….that’s the view of the one consumer group asked for their opinion of who’s the best driver and who should know…. kids!.
And the kids weren’t slow at coming up with the bad points of their parents driving: ‘bad music’ ‘loud singing’ and ‘shouting at other drivers’
‘Eating sweets’ named as kids’ favourite thing about car journeys
In an RAC survey of 1,000 children aged five to seven (carried out by Dubit*), over half of kids said that Dad was the better driver out of their parents. Mums also took second place when it came to parking the family car, with 58 per cent of kids citing their fathers as the better parker, compared to just 36 per cent who backed their Mum.
But when it came to having fun in the car there was one clear winner, with Mums comfortably beating Dads by almost two to one as the best car companions.
The kids then went on to dish the dirt about their parents’ most annoying habits behind the wheel. While they proved relatively tolerant to ‘speeding’, ‘ honking the horn’ and the use of ‘rude words’, 43pc moaned about their parents’ bad taste in music, 34pc were driven crazy by their off-key and out-of-tune singing, and 21pc cringed at their embarrassing habit of shouting at other drivers.
The results also showed that mums were 20pc more likely to be guilty of bad language than dads.
When it came to in-car entertainment the rise in popularity of technology became clear, with 32pc of kids enjoying DVDs and playing on iPhones and iPads. And although playing games with their family and visiting service stations proved popular choices, the opportunity to eat plenty of sweets was selected as the best thing about a trip in the car.
And whilst grandma and grandpa finished last on the list of driving prowess, their house was a favourite destination: 21 pc of children said driving to see their grandparents was their favourite car journey.
The research was commissioned by the RAC to mark the unveiling of the breakdown expert’s latest TV advert, which depicts two young children fixing a toy car.
RAC chief marketing officer John Orriss says: “Having focused on children in our latest advert we wanted to find out a bit more about their experiences of motoring, and now we’ve established once-and-for-all who kids really want in the driver’s seat!
“We all have fond memories of family car journeys as children, and long drives are actually a great opportunity for families to spend time together” he says.
The research also shed light on why ‘are we nearly there yet?’ is the favoured refrain of generations of young passengers. When asked the length of Great Britain, more than one in five (22pc) answered a billion miles, while a further 24pc believed the UK to measure 27,000 miles, showing that the youngsters’ concept of distance leaves plenty to be desired.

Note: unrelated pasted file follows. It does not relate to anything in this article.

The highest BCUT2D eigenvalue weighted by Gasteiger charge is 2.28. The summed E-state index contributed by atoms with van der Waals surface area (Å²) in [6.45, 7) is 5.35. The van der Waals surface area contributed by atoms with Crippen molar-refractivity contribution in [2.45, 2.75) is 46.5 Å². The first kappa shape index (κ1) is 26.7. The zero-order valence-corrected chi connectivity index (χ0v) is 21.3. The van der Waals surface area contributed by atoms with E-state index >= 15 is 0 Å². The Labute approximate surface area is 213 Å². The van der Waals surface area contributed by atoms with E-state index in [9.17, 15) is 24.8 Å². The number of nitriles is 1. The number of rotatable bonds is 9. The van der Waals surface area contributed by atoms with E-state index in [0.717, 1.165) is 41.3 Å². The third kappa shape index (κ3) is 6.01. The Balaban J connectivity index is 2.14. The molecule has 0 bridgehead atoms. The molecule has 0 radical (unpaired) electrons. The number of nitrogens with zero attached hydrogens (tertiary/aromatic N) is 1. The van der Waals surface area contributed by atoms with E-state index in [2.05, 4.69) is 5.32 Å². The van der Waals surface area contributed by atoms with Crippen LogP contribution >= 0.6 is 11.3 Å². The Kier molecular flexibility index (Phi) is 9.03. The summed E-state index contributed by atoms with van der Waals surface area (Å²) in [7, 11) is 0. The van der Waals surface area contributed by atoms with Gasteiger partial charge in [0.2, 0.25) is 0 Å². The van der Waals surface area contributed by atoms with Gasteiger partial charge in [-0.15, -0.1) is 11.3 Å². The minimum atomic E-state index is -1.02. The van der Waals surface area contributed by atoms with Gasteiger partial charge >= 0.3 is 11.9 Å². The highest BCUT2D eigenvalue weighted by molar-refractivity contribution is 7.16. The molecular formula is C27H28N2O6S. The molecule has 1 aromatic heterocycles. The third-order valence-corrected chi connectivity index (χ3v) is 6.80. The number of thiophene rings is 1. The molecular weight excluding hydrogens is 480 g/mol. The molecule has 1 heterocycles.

Although not shy to give their views on their parents’ driving, the kids quizzed still had plenty to brush up on before taking their own driving tests. When tested on the meaning of common symbols on a car’s dashboard, answers given included ‘ninjas’, ‘aliens’ and ‘a rollercoaster’.
Funniest answers of car symbols given by five to seven year olds:
Airbag: ‘a rollercoaster’ ‘a snail’ ‘a pregnant lady’ (24pc of children correctly identified this symbol)
Petrol: ‘aliens’‘a gas mask’ ‘the car needs a drink’ (91pc of children correctly identified this symbol)
Seatbelt: ‘boomerang’ ‘a ninja’ ‘a magician’ (89pc of children correctly identified this symbol)
Temperature: ‘a boat’ ‘a lighthouse’ ‘a lollipop’ (28pc of children correctly identified this symbol)
*Research of 1059 5-7 year-olds across the UK conducted in October 2012 by Dubit, the leading independent youth research agency.
MOTORING – NEW RAC TV WINTER AD BREAKS THE MOULD
THE RAC’S WINTER TV commercial depicts two young children imitating a winter breakdown with their toy vehicles. The 30-second ad eschews the traditional ‘fear factor’ approach in favour of what the RAC say is “a warmer, more positive message aimed squarely at a family audience.”
The ad is the first produced by Bartle Bogle Hegarty (BBH) since its appointment by the RAC in August, and is seen as a departure from the campaigns normally employed by the breakdown industry.
It centres on offering anyone that joins the RAC this winter free ‘At Home’ cover – which entitles them to assistance when their car encounters problems either at or within ¼ mile of their home. The offer is highlighted in the creative with a ‘young RAC patrolman’ helping to start his friend’s broken-down model car on a snowy driveway.
RAC chief marketing officer John Orriss says: “This campaign is a radical departure from the somewhat dull norm for our industry.
“As the motorist’s champion, we wanted to speak to both new and existing members in a far more positive way than the customary focus on the negative effects of a breakdown.
“We believe this softer, more friendly ‘peace of mind’ message will appeal to the hearts and minds of consumers, particularly families, during the busy weeks in the run-up to Christmas.”